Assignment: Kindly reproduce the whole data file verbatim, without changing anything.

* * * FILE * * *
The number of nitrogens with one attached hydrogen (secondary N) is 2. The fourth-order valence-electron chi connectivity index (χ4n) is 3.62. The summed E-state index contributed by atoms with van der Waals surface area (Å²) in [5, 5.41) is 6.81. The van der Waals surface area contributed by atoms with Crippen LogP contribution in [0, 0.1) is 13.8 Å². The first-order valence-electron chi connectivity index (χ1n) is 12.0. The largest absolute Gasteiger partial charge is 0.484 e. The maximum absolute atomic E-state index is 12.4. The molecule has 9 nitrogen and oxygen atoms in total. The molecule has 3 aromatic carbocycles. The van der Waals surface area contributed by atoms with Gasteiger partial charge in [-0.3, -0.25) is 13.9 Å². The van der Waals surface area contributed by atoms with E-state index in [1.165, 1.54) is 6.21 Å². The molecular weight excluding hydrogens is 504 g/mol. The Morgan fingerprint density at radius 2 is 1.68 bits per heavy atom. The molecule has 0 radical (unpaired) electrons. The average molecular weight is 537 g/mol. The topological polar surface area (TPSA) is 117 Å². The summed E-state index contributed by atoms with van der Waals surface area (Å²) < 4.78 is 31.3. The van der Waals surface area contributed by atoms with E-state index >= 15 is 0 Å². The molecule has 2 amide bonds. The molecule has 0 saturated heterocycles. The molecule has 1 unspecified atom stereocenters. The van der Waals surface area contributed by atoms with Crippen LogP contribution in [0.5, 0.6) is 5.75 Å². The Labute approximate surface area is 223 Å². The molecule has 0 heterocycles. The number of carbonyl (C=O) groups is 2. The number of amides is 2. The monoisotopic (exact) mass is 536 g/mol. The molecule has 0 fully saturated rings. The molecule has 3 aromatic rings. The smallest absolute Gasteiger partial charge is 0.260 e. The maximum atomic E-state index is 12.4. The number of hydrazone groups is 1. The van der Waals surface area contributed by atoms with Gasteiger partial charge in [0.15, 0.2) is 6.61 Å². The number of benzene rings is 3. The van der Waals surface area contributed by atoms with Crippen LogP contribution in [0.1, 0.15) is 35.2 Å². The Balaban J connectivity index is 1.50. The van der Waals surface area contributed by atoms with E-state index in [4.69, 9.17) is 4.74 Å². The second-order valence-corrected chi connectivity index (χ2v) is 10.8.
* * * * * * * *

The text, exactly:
The number of nitrogens with one attached hydrogen (secondary N) is 2. The fourth-order valence-electron chi connectivity index (χ4n) is 3.62. The summed E-state index contributed by atoms with van der Waals surface area (Å²) in [5, 5.41) is 6.81. The van der Waals surface area contributed by atoms with Crippen LogP contribution in [0, 0.1) is 13.8 Å². The first-order valence-electron chi connectivity index (χ1n) is 12.0. The largest absolute Gasteiger partial charge is 0.484 e. The maximum absolute atomic E-state index is 12.4. The molecule has 9 nitrogen and oxygen atoms in total. The molecule has 3 aromatic carbocycles. The van der Waals surface area contributed by atoms with Gasteiger partial charge in [-0.3, -0.25) is 13.9 Å². The van der Waals surface area contributed by atoms with E-state index in [1.165, 1.54) is 6.21 Å². The molecular weight excluding hydrogens is 504 g/mol. The Morgan fingerprint density at radius 2 is 1.68 bits per heavy atom. The molecule has 0 radical (unpaired) electrons. The average molecular weight is 537 g/mol. The topological polar surface area (TPSA) is 117 Å². The summed E-state index contributed by atoms with van der Waals surface area (Å²) < 4.78 is 31.3. The van der Waals surface area contributed by atoms with E-state index >= 15 is 0 Å². The molecule has 2 amide bonds. The molecule has 0 saturated heterocycles. The molecule has 1 unspecified atom stereocenters. The van der Waals surface area contributed by atoms with Crippen LogP contribution in [0.5, 0.6) is 5.75 Å². The Labute approximate surface area is 223 Å². The molecule has 0 heterocycles. The number of carbonyl (C=O) groups is 2. The number of amides is 2. The monoisotopic (exact) mass is 536 g/mol. The molecule has 0 fully saturated rings. The molecule has 3 aromatic rings. The smallest absolute Gasteiger partial charge is 0.260 e. The maximum atomic E-state index is 12.4. The number of hydrazone groups is 1. The van der Waals surface area contributed by atoms with Gasteiger partial charge in [0.15, 0.2) is 6.61 Å². The number of benzene rings is 3. The van der Waals surface area contributed by atoms with Crippen LogP contribution in [0.1, 0.15) is 35.2 Å². The Balaban J connectivity index is 1.50. The van der Waals surface area contributed by atoms with E-state index in [4.69, 9.17) is 4.74 Å². The second-order valence-corrected chi connectivity index (χ2v) is 10.8.